By Emily Charrier-Botts INDEX-TRIBUNE ENTERTAINMENT EDITOR
Nov 21, 2011 – 06:57 PM
Dr. Rodney Jackson is hoping third time really is the charm after learning he has been again named as a finalist for the prestigious Indianapolis Prize, awarded for efforts in wildlife conservation.
Jackson is the founder of the Boyes Hot Springs-based Snow Leopard Conservancy, which has been working since 1986 to protect the endangered cats in the 12 countries they inhabit. The Indianapolis Prize is a $100,000 grant awarded every other year to a person who has done extraordinary work to save a particular species. Jackson was named as one of 29 finalists picked from across the globe for the 2012 prize, after being named one of the six finalists in both 2008 and 2010.
“It’s an honor to get it the third time,” Jackson said. “It’s encouraging, that’s for sure.”
Jackson is considered one of the world’s foremost authorities on snow leopards after intensively studying the cats since 1981. Now, he works to protect the cats by reaching out to the residents of the mountainous communities where the endangered species live.
“Where do you go first? You ask the locals, they know what’s going on,” Jackson said.
Jackson explained that local residents can be a snow leopard’s biggest predator or biggest advocate. Many who live side-by-side with the cats find them to be a pest because snow leopards are known to feed on livestock.
“If your livelihood is based on your livestock, this is a major issue … One of the reasons snow leopards are trapped, poisoned and killed is when they get into those livestock pens,” Jackson explained. “The only way to deal with this is to minimize the loss of livestock or to find a way to make their livelihood off of the snow leopards.”
He said the answer is as simple as putting covers on the livestock pens to keep the cats out. If he wins the Indianapolis Prize, he said at least a portion of the money would be spent on predator proofing livestock pens for native populations.
“It’s very easy to predator proof so the snow leopards can’t get in,” Jackson said.
He also teaches local residents how to make money off their endangered neighbors by leading tourists on treks into the mountains to spot the elusive cats.
One of Jackson’s earliest research efforts involves mapping the range and movement of the cats to better focus his conservation efforts. He uses both radio collars to track the cats over long distances, as well as genetically testing fecal matter to understand which cats are living in the area and how far they travel.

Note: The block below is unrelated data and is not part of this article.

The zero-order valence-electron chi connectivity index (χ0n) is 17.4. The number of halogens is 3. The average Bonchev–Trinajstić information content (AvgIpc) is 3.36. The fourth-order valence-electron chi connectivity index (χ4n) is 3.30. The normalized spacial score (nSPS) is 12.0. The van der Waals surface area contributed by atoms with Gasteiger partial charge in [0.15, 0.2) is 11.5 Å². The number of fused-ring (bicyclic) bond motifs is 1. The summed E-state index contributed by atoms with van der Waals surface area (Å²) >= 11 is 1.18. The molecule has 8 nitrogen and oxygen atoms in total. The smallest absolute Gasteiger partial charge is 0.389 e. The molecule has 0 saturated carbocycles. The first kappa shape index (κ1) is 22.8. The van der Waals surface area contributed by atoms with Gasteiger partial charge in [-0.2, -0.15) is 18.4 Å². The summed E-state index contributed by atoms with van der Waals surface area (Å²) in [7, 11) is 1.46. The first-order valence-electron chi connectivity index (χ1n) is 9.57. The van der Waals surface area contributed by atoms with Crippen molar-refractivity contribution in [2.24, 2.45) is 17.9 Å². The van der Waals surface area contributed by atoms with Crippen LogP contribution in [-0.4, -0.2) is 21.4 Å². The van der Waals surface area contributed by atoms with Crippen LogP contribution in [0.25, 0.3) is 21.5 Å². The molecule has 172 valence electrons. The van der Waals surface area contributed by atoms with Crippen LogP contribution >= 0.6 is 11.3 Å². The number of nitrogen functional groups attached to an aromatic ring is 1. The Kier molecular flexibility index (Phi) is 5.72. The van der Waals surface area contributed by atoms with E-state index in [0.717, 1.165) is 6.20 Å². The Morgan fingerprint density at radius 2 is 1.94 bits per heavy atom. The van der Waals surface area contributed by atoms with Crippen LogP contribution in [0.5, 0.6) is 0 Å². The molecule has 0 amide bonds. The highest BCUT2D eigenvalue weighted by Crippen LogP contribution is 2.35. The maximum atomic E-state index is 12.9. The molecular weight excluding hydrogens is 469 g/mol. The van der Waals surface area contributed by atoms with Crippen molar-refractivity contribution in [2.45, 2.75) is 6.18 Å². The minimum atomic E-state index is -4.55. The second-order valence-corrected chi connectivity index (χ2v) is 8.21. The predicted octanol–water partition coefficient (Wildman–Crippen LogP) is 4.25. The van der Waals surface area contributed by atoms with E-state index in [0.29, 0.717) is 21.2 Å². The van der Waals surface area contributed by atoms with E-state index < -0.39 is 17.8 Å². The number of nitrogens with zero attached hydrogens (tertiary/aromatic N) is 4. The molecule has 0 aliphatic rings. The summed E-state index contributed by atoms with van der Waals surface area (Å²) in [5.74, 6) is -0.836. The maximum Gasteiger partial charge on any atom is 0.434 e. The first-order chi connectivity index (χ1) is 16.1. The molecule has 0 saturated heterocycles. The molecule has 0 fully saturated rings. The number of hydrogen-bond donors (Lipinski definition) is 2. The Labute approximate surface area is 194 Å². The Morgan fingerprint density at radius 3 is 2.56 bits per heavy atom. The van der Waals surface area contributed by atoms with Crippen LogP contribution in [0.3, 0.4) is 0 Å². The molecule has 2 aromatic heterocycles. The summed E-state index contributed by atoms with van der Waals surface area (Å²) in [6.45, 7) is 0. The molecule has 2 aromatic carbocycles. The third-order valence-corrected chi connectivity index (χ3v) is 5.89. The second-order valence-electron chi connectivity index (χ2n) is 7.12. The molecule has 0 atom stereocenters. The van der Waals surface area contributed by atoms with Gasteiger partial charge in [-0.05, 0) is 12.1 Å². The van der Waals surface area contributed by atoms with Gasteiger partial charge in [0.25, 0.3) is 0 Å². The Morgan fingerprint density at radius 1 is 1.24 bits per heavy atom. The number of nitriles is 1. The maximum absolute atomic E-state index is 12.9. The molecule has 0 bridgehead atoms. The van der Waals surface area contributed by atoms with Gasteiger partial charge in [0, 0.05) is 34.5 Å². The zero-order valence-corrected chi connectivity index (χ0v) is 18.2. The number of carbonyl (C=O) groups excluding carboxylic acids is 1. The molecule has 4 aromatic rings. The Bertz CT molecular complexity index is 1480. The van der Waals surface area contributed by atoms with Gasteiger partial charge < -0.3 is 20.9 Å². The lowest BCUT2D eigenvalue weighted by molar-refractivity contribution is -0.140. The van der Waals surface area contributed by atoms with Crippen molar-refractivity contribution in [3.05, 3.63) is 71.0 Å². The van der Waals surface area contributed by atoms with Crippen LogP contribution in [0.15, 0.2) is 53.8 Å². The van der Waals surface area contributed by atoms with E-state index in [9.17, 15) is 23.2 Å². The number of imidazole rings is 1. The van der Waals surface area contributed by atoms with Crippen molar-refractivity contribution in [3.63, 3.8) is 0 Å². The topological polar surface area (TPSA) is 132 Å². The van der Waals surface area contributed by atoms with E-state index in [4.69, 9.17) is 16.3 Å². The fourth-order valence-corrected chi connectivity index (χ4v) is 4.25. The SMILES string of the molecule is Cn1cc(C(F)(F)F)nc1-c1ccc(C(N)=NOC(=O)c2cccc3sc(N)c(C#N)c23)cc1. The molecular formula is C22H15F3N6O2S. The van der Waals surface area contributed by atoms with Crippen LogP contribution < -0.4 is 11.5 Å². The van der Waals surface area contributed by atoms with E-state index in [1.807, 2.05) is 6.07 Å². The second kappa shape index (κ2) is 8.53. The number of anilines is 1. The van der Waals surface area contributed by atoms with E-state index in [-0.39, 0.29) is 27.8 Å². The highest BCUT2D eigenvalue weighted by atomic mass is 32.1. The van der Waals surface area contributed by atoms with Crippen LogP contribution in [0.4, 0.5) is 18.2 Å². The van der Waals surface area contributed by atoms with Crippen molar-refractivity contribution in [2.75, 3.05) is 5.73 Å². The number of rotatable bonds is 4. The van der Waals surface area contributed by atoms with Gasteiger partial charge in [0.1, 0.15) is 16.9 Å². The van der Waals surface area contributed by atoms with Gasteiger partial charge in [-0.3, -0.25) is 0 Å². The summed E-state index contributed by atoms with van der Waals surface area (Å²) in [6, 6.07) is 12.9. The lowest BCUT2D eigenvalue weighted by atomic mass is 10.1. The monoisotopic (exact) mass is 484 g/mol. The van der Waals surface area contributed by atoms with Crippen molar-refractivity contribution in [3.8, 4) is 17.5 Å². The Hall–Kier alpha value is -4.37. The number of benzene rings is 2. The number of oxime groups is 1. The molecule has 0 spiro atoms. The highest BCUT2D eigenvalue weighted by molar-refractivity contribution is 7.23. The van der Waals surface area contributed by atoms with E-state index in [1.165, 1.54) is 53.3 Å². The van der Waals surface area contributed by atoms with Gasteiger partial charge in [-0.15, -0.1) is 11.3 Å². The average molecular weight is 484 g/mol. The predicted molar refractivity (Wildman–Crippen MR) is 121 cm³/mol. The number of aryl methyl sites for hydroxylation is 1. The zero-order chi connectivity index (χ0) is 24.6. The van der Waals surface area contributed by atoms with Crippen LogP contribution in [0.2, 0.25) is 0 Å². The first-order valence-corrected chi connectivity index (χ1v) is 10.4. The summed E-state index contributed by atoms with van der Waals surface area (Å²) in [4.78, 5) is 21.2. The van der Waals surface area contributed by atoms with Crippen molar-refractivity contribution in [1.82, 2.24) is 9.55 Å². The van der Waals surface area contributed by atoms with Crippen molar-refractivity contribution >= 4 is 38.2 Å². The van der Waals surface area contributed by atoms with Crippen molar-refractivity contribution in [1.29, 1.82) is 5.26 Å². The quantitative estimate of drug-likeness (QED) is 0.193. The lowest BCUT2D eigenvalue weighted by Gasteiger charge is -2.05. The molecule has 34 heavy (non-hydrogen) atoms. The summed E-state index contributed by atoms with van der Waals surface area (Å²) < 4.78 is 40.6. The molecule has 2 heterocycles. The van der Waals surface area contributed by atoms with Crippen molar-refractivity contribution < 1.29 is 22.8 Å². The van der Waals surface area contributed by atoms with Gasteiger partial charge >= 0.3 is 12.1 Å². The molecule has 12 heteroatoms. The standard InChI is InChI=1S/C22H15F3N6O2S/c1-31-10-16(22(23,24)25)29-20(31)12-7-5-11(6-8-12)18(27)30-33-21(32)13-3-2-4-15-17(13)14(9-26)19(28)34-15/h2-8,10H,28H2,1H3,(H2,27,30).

“It helps us predict where the cats might occur,” he said. “It also tells us where the most efficient places to do our conservation would be.”
Right now, he said his efforts are specifically focused on Mongolia. Mineral-rich mines line the mountains, and are being heavily tapped to meet the need for natural resources in China, Jackson said. This has led to more highways and rail lines into the mountains, disrupting the snow leopard’s habitat. Working with conservation groups in the area, Jackson said, “We want to see if we can come up with some plans to offset the impact of those mines.”
The Indianapolis Prize is awarded by the Indianapolis Zoo, but the funding is provided by the Eli Lilly and Company Foundation. A nominating committee that selected the 29 nominees will narrow the list down to six finalists, who will be announced in the spring. Following that, a jury of experts in the field of conservation will select a winner, to be announced Sept. 29, during the Indianapolis Prize Gala.
Until then, Jackson said he’s keeping his focus on snow leopards. “It’s not as much the action of individual people, but the actions of groups of people working together,” he said.
In addition to continuing with their conservation work, Jackson and his partner Darla Hillard are finishing up a new e-book to be released in December. The book, “Vanishing Tracks 2,” follows up on Hillard’s 1989 book, “Vanishing Tracks,” which detailed four years of living on the mountainous cliffs in Western Nepal while conducting the world’s seminal research on snow leopards. The new book catches up with what the conservancy has learned since then, with proceeds from the book benefitting the nonprofit organization.
“We’ll have it in every format – for e-readers, for iPads for your computer,” Hillard said.
To find “Vanishing Tracks 2” or learn more about the Snow Leopard Conservancy, visit www.snowleopardconservancy.org.